Do you have a good memory? Have you ever sat at your desk trying to remember your login password? Stood in the corner of a room trying to avoid eye contact with someone whose name you cannot remember. Is it getting better, or worse?
If you are like me, when you hear stories of people who can recall the random order of a deck of playing cards, perform long-division in their head, learn a new language in a week, and recite books of poetry, you cannot help but feel a bit ordinary in the memory department.
The good news is that almost without exception we humans can only hold around 7 random items in our short-term memory – irrespective of our IQ. How effectively we can move random items to and from our longer-term memory determines our overall memory performance – and it is something we can all radically improve.
This book operates on a couple of levels. The underlying story is about a journalist who reports on the US Memory Championships, and decides to train and compete the following year. The story about his personal training regime provides the arc for a discussion about the historical, sociological and scientific literature on memory. It also serves as testimony to the fact that anyone can radically improve their memory by adopting a few key ancient memory techniques. I will not spoil the ending for you, but needless to say, he does well the following year.
At one level the author talks about perfecting his memory ‘tricks’ to perform ‘memory athletics’. However, at another level he debates the role and importance of memory in education, and the role of our personal memory in building a connection with society and our culture.
A key question he asks is whether there is any real purpose in us remembering things, or can we ‘externalize’ our personal and collective memories on post-it notes, in books, on computer hard-drives and the web (al la Google)? Does it matter that children no longer learn the historical order of kings and queens, and the names of countries and their capital cities? What is the current purpose of our personal memories – and do we really need them anymore, when a 500Gig of external memory costs less than $100 and fits in your pocket?
He concludes that we do need to develop and maintain our own personal memories, because our personal knowledge of historical and current facts anchors us in a cultural context. The more we know the more connected we are, and the more vivid our lives. He recounts a visit to a person who suffered a disease that cut off his longer-term memory. Although this person appeared to live happily in the immediate present, he was completely detached from society.
But more importantly for me, our personal knowledge forms the basis of our own innate ability to be creative. ‘Inventory’ and ‘Invention’ share the same Latin root (inventio, meaning ‘to come across’). Apparently in medieval times these two words were closely linked together, because the ability to invent new ideas was linked to being able to hold a vast amount of existing knowledge in your mind. The theory goes that you cannot ‘invent’ or innovate until you have an ‘inventory’ of current knowledge to draw upon. This is consistent with modern books about the innovation process that talk about making new connections with existing knowledge, often from different fields.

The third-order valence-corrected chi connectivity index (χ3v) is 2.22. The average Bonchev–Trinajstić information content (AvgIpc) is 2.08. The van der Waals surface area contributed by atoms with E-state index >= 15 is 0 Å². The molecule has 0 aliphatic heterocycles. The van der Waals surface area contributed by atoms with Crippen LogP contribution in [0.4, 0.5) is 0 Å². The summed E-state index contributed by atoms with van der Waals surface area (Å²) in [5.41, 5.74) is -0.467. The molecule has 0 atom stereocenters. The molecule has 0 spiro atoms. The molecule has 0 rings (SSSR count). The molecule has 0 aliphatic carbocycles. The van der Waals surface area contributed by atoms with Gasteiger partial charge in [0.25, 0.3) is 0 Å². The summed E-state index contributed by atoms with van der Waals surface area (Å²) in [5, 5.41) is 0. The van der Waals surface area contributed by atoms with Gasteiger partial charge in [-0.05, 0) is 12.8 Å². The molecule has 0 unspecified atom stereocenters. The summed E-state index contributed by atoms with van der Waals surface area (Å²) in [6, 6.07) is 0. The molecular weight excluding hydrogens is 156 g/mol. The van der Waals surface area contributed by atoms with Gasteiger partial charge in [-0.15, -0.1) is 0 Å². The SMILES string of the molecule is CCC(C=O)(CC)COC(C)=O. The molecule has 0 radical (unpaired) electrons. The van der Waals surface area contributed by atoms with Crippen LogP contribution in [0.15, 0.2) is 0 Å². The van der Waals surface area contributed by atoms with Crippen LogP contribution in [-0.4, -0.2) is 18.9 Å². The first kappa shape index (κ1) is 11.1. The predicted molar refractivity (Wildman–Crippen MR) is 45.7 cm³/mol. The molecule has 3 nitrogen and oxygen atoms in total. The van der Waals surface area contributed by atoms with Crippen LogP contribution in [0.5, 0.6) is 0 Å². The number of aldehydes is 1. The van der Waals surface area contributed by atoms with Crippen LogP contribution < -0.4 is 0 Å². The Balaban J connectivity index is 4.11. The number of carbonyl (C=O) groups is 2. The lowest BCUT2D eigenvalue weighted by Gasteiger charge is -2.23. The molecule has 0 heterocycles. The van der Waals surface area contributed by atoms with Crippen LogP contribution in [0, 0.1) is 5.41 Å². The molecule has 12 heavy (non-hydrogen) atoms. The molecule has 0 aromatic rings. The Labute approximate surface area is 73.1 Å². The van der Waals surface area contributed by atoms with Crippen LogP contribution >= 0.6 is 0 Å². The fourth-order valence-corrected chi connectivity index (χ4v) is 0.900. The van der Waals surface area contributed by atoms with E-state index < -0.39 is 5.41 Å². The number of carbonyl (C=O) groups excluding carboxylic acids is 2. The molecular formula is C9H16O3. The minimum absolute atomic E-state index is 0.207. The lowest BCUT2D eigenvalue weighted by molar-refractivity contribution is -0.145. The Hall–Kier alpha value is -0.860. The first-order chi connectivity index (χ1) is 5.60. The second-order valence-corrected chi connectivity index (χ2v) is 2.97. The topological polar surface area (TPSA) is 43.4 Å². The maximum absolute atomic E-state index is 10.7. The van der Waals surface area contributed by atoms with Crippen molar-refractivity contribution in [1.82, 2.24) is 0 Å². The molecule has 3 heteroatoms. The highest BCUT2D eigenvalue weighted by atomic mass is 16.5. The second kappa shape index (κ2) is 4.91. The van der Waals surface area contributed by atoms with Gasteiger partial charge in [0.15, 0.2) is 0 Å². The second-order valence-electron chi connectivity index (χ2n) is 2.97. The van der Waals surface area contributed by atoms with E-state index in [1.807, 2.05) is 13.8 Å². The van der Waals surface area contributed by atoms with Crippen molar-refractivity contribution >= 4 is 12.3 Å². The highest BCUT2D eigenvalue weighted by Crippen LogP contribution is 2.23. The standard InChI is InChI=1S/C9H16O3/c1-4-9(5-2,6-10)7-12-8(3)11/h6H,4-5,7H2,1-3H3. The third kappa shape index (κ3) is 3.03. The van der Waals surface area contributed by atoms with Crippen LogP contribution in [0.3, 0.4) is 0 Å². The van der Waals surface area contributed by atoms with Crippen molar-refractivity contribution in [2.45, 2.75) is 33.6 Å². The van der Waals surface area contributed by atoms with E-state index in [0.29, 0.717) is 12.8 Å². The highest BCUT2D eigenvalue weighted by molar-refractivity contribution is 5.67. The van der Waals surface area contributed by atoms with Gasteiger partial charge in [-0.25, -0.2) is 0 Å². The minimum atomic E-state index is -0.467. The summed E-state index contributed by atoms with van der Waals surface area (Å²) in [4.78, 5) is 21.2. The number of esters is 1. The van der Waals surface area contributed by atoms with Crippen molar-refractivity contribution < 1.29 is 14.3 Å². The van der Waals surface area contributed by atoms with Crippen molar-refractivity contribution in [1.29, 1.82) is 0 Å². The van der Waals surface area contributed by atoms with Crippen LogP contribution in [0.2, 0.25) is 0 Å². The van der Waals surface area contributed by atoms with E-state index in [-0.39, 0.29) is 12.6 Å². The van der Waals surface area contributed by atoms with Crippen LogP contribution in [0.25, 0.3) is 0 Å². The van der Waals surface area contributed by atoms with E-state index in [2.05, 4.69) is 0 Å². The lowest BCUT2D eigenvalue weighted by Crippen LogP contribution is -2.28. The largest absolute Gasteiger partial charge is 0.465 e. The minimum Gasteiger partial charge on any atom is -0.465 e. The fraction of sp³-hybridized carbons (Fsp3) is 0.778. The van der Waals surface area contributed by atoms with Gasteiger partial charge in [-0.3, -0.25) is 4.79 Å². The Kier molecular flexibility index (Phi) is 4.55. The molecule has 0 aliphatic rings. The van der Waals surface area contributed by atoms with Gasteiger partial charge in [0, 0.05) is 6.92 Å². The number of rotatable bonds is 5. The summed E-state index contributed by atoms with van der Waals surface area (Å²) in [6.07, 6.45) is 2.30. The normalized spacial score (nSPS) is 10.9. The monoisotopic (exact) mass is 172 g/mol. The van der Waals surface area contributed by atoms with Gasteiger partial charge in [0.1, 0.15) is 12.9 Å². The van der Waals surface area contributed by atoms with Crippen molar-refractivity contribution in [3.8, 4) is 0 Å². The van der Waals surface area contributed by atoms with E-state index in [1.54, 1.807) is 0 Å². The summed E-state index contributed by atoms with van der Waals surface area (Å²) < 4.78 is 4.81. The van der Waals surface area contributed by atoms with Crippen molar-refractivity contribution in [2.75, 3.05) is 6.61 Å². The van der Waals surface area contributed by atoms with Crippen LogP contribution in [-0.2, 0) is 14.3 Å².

Computers can store data, and can even store ‘knowledge’ from different fields, but they are yet to demonstrate the ability to synthesize facts into new knowledge, or to innovate. Innovation can only happen in our heads, when we have a personal command of the building blocks. Also, innovation rarely occurs from knowledge within a single domain, but rather when facts and knowledge are drawn upon from disparate disciplines. At its most fundamental level, innovation is little more than creative copying and ‘mash-ups’. (See the great book on this subject, ‘Borrowing Brilliance’ by David Kord Murray, Viking 2009.)
If we outsource our memories to a Google search, how can we hope to be interesting to a dinner companion, observe the unexpected contrasts that lead to a sense of humour, or innovate in our careers or business?
But the rub is that it is actually quite difficult to commit things to memory. It takes ‘deliberate practice’ – the act of understanding, the presence of meaning, and the process of synthesizing the fact already within your existing knowledge base. It is not generally a matter of simply hearing a fact, or reading it. Are you able to remember the first three words of this paragraph…
This book does not really say much that is new. It is a personal journey (or a work of ‘participatory journalism’) written in a very entertaining and accessible style. But it addresses some fundamental issues with significant cultural consequences. It is also an addictive read. I do not read many books in one day, but this was one of them.
And you are going to need to read the book to understand the title…
Moonwalking with Einstein: The Art and Science of Remembering Everything is a nonfiction book book by Joshua Foer, first published in 2011. The book debuted at No. 3 on the New York Times bestseller list and stayed on the list for 8 weeks.